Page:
ELCIC aims to become ‘church for others’

Published April 1, 2004

This month, the Anglican Journal welcomes a new column entitled Concerning Lutherans, modelled after a similar column in Canada Lutheran magazine entitled Concerning Anglicans. Written by a pastor of the Evangelical Lutheran Church in Canada, Peter Mikelic’s first column gives readers a snapshot of our Lutheran partners since the Anglican and Lutheran churches in Canada agreed to full communion in 2001.

July 6, 2004, will mark three years since the historic ratification of the Waterloo Declaration between our two church bodies. What have we in the Evangelical Lutheran Church in Canada (ELCIC) been doing since? In the tradition of the Reformation, we continue to discern the Spirit’s leading in the songs we sing.

Last month’s Anglican Journal noted that we Lutherans are also struggling with the issue of same-sex blessings. At the November meeting of National Church Council, a call went out that every parish participate in Spirit-led deliberations on the subject.

The hope of our national bishop, Rev. Raymond Schultz, is that we become “a church for others.” Over the decades, he said, we have been “so parochial, so ethnic and so domestic in our mission agenda, that we’ve let many opportunities for mission slip through our fingers.” Just as the church accepted Gentiles in the first century, slaves and blacks in the 18th and women in the 20th, the Spirit might well be directing us to receive gays and bless their unions in this century. Each of our five regional synods is making preparations to debate this issue at their respective biennial assemblies this summer as groundwork for next year’s national assembly in Winnipeg.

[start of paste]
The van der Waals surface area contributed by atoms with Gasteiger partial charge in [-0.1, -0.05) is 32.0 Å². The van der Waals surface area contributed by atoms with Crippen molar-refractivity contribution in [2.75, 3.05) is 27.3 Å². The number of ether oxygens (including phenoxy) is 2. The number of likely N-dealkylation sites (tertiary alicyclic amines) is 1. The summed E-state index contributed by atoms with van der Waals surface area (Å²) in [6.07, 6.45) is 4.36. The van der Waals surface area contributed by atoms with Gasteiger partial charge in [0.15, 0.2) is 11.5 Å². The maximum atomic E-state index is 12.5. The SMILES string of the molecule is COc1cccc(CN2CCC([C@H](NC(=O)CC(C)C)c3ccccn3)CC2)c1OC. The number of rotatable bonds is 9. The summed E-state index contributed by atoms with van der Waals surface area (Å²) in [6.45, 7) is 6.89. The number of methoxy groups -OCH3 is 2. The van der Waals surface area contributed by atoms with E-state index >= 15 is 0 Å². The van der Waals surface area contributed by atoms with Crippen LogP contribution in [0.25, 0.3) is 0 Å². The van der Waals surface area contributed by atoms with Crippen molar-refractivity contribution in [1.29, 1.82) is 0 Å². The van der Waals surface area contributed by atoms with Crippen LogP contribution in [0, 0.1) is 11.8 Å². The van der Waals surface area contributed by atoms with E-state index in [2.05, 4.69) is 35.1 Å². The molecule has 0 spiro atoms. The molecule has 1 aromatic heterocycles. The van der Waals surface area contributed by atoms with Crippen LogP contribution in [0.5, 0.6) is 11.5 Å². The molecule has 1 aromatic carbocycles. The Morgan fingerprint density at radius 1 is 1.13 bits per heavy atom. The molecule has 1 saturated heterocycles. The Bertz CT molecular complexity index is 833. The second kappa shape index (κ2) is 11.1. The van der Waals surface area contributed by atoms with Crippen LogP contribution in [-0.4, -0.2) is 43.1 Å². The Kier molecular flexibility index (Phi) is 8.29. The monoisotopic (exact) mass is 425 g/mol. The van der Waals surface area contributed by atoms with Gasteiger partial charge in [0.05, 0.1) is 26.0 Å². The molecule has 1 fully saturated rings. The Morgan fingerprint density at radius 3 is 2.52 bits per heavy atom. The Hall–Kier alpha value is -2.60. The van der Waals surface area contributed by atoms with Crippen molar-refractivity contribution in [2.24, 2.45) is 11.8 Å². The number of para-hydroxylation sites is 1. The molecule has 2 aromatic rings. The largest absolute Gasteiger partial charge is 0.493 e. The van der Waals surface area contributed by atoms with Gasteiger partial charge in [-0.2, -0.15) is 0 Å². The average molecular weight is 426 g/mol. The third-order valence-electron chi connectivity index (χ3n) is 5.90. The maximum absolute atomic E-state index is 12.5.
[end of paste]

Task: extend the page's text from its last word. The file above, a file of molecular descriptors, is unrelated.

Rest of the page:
Meanwhile, we Lutherans rejoice in the rich diversity of our parish life. Originally founded as First Swedish on Dec. 16, 1903, Augustana Lutheran Church – a Vancouver parish in the synod of British Columbia – recently celebrated its centennial.

Messiah Lutheran church in Camrose, Alta., a parish of the synod of Alberta and the Territories, hosted a World Mission Festival in January in which their companion synod, the Eglesia Evangelica Luterana de Colombia, was featured.

In the Saskatchewan synod, 80 team members are fanning out across 144 parishes, gathering marvelous stories of ministry in a project entitled Every Congregation Visit.

In the Manitoba/Northwestern Ontario synod, the Lutheran church of the Good Shepherd in Selkirk, Man., celebrated its golden anniversary this year. Thanks was given to the people of St. Clement’s Anglican church, who graciously shared their facilities until Good Shepherd was able to move into their own building in 1955.

On Jan. 18, many of the 206 parishes of the Eastern synod, stretching from Sault Ste. Marie, Ont., to Halifax, participated in the synod’s It’s Your Call program, in which members were invited to consider who in their parish had the gifts for pastoral or diaconal ministry. (Preliminary results are encouraging!) The Eastern synod is facing a shortage of pastors, as seminary enrollment at Waterloo (and Saskatoon) has been declining for several years. As a result, the Waterloo Declaration Implementation Committee has urged Lutheran and Anglican seminaries to work together to train pastors.

Lastly, the ELCIC is an integral member of the Lutheran World Federation (LWF), a global umbrella organization headquartered in Geneva. As recently noted in this paper, our church hosted the 10th Assembly of the LWF in Winnipeg last year. Although marred by more than 50 visa denials by Immigration Canada, 380 delegates were inspired and motivated by the theme of the 10-day global assembly – For the Healing of the World.

Rev. Dr. Peter Mikelic pastors Epiphany Lutheran Church, Toronto, serves on the ELCIC’s National Church Council and writes for the Toronto Star, Canada Lutheran magazine and other publications.


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